RUSH’s Center to Transform Health and Housing: A Chicago Solution

A health system’s response to homelessness can be an organic process resulting from evolving circumstances. Such was the case for RUSH’s Center to Transform Health and Housing.

Elizabeth Davis, MD, (left) and Eugenia Olison lead efforts to deliver healthcare to Chicago’s homeless population.

“RUSH had been working with people experiencing homelessness for decades, but it took off at the beginning of the pandemic,” said Elizabeth Davis, MD, chief medical officer liaison for community health equity at RUSH, and a founding member of the center. “In March 2020, people working with individuals experiencing homelessness were concerned that COVID-19 would have a large impact on this community. And two physicians at RUSH, David Ansell and Steven Rothchild, started a daily morning phone call to bring to the table people from across the city representing organizations that run shelters or provide care in other ways for this population as well as people with lived experience.”

One outcome was that Davis led a team of volunteer providers from RUSH to venture out to Chicago homeless shelters to test and vaccinate for COVID — and eventually for other infections.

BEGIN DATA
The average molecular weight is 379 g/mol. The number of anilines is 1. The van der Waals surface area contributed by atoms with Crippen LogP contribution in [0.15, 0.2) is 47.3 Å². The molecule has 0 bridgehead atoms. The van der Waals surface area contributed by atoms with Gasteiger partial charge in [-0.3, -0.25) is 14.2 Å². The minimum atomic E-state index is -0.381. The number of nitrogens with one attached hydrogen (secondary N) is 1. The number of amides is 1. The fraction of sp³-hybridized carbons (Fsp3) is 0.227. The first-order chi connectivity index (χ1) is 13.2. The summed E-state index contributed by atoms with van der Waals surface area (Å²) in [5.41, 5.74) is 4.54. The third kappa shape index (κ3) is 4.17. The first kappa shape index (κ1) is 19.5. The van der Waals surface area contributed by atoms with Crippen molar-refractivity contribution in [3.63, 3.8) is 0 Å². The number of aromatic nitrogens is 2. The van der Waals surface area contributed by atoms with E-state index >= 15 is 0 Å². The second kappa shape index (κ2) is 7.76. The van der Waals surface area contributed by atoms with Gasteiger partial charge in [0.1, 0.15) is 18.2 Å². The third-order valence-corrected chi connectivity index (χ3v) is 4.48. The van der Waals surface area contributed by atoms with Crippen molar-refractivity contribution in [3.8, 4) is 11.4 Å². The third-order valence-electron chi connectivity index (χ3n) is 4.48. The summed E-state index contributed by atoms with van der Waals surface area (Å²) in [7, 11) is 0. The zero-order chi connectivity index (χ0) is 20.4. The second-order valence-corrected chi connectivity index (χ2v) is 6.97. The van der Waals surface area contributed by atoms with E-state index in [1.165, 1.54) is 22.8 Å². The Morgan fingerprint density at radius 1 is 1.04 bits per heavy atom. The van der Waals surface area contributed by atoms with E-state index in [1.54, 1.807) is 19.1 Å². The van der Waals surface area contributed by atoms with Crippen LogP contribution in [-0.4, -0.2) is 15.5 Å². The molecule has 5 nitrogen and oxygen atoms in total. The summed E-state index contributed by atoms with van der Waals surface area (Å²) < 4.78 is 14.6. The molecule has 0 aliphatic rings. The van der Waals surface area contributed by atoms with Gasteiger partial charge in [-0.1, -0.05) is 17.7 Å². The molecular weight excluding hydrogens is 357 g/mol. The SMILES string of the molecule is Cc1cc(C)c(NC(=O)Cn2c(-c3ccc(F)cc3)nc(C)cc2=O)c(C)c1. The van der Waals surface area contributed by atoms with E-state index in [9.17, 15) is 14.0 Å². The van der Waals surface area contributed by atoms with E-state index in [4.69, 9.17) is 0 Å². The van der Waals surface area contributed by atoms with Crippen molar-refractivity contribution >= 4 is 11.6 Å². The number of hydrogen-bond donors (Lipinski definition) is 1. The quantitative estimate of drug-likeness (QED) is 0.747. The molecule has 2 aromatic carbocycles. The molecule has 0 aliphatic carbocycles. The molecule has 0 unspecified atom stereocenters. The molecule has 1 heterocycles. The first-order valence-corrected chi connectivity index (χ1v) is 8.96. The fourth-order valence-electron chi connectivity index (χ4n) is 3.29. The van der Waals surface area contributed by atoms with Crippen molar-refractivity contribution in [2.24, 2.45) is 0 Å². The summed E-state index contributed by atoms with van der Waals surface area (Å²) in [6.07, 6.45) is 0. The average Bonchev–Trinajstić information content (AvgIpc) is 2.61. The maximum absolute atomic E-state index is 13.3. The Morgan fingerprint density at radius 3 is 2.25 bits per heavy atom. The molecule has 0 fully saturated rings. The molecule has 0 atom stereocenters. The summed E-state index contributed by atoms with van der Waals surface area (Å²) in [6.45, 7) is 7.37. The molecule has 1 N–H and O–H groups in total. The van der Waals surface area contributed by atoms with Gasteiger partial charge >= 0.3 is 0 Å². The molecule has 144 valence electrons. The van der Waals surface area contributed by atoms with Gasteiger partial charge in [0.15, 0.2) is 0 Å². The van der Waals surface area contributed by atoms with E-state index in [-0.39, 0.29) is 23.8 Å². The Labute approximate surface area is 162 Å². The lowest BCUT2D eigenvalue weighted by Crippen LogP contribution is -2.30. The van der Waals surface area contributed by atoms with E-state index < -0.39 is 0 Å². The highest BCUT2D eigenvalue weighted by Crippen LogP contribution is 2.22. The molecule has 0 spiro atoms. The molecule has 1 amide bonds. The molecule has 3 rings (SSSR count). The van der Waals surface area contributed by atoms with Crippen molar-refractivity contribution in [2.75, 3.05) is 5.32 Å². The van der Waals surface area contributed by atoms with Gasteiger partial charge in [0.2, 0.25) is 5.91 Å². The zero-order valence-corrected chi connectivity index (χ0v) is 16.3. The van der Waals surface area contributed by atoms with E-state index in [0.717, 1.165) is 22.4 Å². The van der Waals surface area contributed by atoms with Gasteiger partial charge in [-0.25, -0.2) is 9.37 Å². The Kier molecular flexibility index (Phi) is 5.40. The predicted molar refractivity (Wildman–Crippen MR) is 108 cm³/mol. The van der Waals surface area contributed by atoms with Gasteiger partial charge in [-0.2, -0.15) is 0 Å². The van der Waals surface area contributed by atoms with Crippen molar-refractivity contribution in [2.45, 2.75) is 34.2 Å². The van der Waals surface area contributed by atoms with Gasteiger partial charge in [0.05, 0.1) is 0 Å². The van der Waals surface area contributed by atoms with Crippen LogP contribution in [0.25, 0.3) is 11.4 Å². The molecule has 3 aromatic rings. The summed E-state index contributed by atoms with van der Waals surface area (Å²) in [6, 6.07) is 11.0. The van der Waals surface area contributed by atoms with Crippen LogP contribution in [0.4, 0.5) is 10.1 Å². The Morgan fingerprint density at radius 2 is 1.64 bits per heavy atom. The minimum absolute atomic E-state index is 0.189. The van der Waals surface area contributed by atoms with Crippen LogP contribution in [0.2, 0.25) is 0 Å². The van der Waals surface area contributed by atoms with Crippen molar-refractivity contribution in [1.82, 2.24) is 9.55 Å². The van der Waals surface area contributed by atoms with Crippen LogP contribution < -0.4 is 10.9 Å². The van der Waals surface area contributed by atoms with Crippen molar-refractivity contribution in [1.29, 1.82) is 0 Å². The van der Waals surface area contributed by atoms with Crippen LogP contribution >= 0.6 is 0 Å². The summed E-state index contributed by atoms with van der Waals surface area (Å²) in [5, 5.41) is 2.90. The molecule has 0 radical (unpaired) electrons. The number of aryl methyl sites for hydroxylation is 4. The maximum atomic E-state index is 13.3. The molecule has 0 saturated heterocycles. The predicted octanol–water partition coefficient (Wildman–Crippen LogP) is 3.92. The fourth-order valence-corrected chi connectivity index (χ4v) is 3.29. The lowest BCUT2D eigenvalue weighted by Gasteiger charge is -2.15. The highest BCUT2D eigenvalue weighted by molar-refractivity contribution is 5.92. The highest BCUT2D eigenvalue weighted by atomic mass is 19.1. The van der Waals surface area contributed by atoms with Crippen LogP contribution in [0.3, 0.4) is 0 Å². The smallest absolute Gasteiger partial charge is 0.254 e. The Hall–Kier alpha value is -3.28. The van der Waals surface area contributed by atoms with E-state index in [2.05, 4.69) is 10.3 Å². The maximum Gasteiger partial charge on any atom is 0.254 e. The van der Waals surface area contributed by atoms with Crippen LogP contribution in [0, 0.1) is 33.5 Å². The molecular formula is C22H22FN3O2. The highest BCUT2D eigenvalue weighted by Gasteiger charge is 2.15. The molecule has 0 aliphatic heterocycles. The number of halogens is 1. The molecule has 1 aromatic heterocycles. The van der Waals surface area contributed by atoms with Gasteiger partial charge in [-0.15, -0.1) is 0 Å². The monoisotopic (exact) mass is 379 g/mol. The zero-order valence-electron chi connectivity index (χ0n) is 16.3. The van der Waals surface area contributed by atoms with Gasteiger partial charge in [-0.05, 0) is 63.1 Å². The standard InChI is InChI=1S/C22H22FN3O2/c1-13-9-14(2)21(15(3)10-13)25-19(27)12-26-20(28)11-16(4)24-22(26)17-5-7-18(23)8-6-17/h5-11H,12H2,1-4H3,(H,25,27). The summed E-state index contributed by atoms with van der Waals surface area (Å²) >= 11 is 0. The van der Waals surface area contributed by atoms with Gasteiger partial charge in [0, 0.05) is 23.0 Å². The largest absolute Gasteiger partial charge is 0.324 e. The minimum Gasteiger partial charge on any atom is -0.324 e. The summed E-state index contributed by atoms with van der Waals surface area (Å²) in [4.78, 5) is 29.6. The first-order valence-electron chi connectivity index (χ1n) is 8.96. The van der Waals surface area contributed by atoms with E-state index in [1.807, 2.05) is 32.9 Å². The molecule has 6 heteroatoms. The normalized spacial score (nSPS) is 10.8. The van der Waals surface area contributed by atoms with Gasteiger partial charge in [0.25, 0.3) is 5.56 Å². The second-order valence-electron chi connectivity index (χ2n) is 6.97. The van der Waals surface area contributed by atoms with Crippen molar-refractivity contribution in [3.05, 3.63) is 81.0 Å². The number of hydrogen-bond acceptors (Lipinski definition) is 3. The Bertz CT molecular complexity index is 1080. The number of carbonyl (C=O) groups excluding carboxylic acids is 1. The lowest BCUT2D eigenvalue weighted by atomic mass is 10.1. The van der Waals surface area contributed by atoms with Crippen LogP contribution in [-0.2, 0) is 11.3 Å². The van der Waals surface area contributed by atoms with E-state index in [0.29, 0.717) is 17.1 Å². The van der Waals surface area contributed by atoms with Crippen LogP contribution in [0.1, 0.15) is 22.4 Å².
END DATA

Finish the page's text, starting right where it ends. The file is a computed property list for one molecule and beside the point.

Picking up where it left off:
Hearing of this work, a philanthropic funder, Chicago Trading Company, expressed interest in helping, leading to the founding of RUSH’s Center to Transform Health and Housing.

Eugenia Olison, MEd, LPC, a project manager for the center, said an important initial focus was on building trust within the population, which required understanding that homelessness is a state and not a definition of someone’s identity.

“We thought it was important to make sure we meet people where they are, so they begin to trust healthcare,” Olison said. “We’ve learned in talking with people with lived experience that they don’t trust the healthcare system. That’s why we have people with lived expertise as co-designers of our work.”

The center works primarily by reaching out to provide care in shelters, engagement centers and transitional housing spaces.

“We have a team of providers that go into the community to create opportunities or referrals to our local hospital partners if individuals need additional specialty care,” Olison said. “We currently don’t provide housing, but we connect and engage with organizations that do.”